I saw your smile leave as soon as she spoke to you. The peace you had while your child played was gone. Then I saw the tears come and the sobs begin.
Her words destroyed you.
She had no idea what she had done. Or maybe she did.
She made you question your ability to be a mother. She made you question if you could do this. She belittled you in a way that she had no right to do.
What that mother didn’t know is that you needed today to feel normal. You needed the support of the mom you were with to talk about your struggles and worries. And that had happened until the moment you were leaving … and your two year old child pushed hers one more time.
She may have felt she had a right to defend her child and “punish” you for being such a bad mother that your child dared step out of line and didn’t act perfect according to her standards. Instead of teaching her child how to defend herself or react correctly to someone hurting her, she chose to push you emotionally.
And she punished you alright.
She got back at you, for sure.
And now as her child runs off, already forgetting what was done, you are left feeling horrible about yourself, looking at your child and wondering if you will ever be able to take him anywhere again. You are left to shakily grab his shoes and attempt to help him put them on while you try to see through the sobs. You are left to hold him close to your heart as you carry him back to your car. You are left to weep uncontrollably as you drive home – determined never to let yourself go out again for fear of the same thing happening.
You didn’t deserve this.
It doesn’t matter where you are with your parenting skills; she had no right to call you a bad mother. She, who didn’t know anything about you, had no right to question your ability to control your child. Why?
Because she has no idea what you are going through as a parent. She doesn’t know your struggles. She doesn’t know that you were already questioning yourself and not feeling like enough. She doesn’t know how hard you try to do things right. She doesn’t know that you hardly ever get to get out and perhaps you weren’t watching your child as closely as you might normally do because you finally had the chance to enjoy yourself.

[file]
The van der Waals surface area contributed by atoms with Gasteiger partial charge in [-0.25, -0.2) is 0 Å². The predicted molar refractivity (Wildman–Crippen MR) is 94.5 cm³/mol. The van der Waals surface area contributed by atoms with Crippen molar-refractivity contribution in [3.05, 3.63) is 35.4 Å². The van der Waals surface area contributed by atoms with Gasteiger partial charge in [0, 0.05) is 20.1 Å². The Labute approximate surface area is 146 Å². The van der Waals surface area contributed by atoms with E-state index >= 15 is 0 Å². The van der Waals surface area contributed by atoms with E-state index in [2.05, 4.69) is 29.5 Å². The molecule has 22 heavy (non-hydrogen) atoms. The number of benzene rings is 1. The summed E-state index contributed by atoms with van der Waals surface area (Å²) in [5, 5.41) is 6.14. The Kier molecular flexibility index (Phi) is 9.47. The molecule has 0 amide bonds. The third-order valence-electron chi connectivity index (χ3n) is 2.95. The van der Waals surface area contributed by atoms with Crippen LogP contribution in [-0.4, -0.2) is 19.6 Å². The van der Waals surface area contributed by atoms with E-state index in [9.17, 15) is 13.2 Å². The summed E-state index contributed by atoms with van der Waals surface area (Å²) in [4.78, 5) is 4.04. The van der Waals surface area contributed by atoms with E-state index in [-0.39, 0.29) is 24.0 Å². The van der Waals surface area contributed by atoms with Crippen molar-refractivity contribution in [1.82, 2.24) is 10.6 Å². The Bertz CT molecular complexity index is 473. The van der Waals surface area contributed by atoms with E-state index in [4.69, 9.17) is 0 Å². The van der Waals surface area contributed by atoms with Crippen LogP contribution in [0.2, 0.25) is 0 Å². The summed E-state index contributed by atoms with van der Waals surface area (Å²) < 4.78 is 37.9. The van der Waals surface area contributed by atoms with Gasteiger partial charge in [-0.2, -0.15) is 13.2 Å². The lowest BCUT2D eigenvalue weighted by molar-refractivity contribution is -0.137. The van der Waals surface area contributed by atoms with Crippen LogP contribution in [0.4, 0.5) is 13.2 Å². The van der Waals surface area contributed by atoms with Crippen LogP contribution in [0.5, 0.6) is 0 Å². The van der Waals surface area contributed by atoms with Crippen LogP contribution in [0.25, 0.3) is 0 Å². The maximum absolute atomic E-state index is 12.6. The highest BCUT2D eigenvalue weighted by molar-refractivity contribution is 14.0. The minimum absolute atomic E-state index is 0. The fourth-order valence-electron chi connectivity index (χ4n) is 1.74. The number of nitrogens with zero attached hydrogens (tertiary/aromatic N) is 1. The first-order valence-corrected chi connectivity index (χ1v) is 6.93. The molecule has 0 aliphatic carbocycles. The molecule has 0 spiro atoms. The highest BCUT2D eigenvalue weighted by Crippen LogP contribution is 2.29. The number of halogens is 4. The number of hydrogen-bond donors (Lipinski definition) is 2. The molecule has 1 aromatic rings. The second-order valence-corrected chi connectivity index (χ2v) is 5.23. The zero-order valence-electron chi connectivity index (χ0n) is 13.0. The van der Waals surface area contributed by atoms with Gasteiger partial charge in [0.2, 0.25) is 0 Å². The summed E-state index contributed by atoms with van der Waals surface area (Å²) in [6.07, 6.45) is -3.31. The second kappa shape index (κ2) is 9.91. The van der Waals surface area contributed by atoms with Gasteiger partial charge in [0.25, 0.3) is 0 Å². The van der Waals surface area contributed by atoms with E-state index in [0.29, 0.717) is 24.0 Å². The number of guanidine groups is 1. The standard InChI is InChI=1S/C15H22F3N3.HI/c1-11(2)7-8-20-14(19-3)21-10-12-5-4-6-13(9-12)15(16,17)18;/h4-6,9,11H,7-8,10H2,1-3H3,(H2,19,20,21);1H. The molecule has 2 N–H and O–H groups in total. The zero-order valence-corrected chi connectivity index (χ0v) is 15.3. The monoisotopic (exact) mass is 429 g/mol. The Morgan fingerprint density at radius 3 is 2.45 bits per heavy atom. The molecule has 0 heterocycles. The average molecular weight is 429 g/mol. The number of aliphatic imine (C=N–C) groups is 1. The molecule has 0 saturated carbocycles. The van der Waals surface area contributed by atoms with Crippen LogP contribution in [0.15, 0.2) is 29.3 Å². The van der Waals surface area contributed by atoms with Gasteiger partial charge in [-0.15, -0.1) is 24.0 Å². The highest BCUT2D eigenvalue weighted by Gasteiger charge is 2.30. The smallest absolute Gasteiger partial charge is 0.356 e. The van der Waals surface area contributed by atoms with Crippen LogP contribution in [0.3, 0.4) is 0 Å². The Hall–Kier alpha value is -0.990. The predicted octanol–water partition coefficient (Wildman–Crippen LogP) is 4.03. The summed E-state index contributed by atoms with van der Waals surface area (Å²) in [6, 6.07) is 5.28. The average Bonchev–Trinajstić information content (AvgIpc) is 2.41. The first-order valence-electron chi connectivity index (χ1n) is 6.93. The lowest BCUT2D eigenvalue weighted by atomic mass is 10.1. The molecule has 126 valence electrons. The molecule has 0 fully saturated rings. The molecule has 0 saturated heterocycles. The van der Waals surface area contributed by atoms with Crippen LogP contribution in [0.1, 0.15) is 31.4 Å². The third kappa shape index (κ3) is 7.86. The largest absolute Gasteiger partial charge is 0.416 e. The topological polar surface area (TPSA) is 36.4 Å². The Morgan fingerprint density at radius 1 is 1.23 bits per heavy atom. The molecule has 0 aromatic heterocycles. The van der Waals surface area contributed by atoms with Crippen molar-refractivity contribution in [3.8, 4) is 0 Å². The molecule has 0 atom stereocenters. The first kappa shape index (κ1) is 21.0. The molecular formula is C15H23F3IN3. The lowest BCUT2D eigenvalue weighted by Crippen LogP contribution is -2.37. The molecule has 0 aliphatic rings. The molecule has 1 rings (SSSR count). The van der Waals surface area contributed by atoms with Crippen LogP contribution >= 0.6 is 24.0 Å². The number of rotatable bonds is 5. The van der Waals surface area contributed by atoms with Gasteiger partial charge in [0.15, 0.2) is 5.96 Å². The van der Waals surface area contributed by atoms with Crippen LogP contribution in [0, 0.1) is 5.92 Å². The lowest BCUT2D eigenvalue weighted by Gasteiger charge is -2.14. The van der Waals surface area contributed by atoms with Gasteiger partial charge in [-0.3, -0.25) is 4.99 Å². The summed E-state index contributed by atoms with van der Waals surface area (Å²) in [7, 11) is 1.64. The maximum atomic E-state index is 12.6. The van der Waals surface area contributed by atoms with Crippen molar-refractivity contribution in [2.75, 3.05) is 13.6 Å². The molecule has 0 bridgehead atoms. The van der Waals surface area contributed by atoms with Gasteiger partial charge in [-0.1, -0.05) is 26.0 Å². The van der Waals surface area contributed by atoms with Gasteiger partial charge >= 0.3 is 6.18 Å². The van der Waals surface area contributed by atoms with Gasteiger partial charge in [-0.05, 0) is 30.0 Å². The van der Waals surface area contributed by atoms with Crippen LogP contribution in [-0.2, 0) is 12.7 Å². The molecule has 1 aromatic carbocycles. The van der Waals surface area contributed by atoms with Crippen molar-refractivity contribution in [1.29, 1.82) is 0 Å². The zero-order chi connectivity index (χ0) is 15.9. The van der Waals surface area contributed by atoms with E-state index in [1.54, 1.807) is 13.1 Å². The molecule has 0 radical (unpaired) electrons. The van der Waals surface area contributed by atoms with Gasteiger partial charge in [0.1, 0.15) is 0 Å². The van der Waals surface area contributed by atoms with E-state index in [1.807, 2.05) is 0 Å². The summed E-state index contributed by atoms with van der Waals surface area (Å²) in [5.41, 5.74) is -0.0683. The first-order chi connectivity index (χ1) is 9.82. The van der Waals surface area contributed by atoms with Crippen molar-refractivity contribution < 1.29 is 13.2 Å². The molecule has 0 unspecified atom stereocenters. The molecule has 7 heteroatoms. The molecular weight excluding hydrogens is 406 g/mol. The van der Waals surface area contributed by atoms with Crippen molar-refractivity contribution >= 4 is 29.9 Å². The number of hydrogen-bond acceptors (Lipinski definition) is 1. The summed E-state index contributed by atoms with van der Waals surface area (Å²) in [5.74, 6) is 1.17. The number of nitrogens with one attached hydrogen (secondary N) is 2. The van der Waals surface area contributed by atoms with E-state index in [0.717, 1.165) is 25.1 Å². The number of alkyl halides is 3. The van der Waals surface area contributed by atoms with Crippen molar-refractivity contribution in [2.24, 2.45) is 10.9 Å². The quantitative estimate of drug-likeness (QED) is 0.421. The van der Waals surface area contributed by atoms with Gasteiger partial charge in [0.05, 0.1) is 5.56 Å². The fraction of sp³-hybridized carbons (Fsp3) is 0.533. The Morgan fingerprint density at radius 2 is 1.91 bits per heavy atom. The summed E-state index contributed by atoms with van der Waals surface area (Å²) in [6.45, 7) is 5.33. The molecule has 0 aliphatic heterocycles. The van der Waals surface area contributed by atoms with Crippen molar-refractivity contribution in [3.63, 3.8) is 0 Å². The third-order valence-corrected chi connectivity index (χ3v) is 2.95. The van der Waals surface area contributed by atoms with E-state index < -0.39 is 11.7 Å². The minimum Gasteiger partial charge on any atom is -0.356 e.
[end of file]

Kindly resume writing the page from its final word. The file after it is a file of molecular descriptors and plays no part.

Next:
Oh, my dear friend, I wish so badly that if she felt the need to approach you, that she would have been gentle and kind. I wish so badly she had spoken with her child once about how to respond if she didn’t want him to hug her or push her. I wish so badly she had just gently pulled her child away when she saw what was happening. I wish so badly she would have taken a moment to put herself in your shoes and think about how harsh and hurtful her words were. I wish so badly that you could see yourself the way I do.
You are a good mom.
You are doing everything you possibly can to survive the craziness of motherhood. You are doing the best you know to do. You are a brave mom who has more than a full plate of responsibility. Even with the lack of sleep, the struggles of how to parent different children, especially one who is more of a challenge than the rest, and trying to maintain a busy household, you have children who are delightfully happy and feel loved. They are fed. They have every need met. Everything else is bonus.
In reality, all of us are doing the best we can. There are going to be days where we fail in the eyes of others. But what happened if, on those days, we stood together and supported each other instead of ripping each other to shreds? What if we spent more time trying to understand each other before judging? Mothers can’t be alone in this. We need the support of others when we feel like we are falling apart. We need love when we seem unlovable. We need the cheers of others when we have a good day. We need understanding and forgiveness when we fail, especially when it involves our children. We need to understand that children will be children, and we need to teach our children how to navigate the positives and negatives of that. We need to learn how to gently speak to each other about our children’s behavior when the need arises. We need to know when to let things go. We need each other if we are going to make it.
So, friend, I want you to know that you have me. We are in this together. I will be by your side to pick you up when others bring you down. I will whisper truth so that their harsh words will be forgotten. I will be your shoulder when you need to cry. I will be your ears when you need to talk. I will be there for you.
When the tears are gone, read these words of truth, and let her hurtful words disappear. Then stand tall, friend. You’ve got this … and you’ve got me. We have each other and we are going to make it.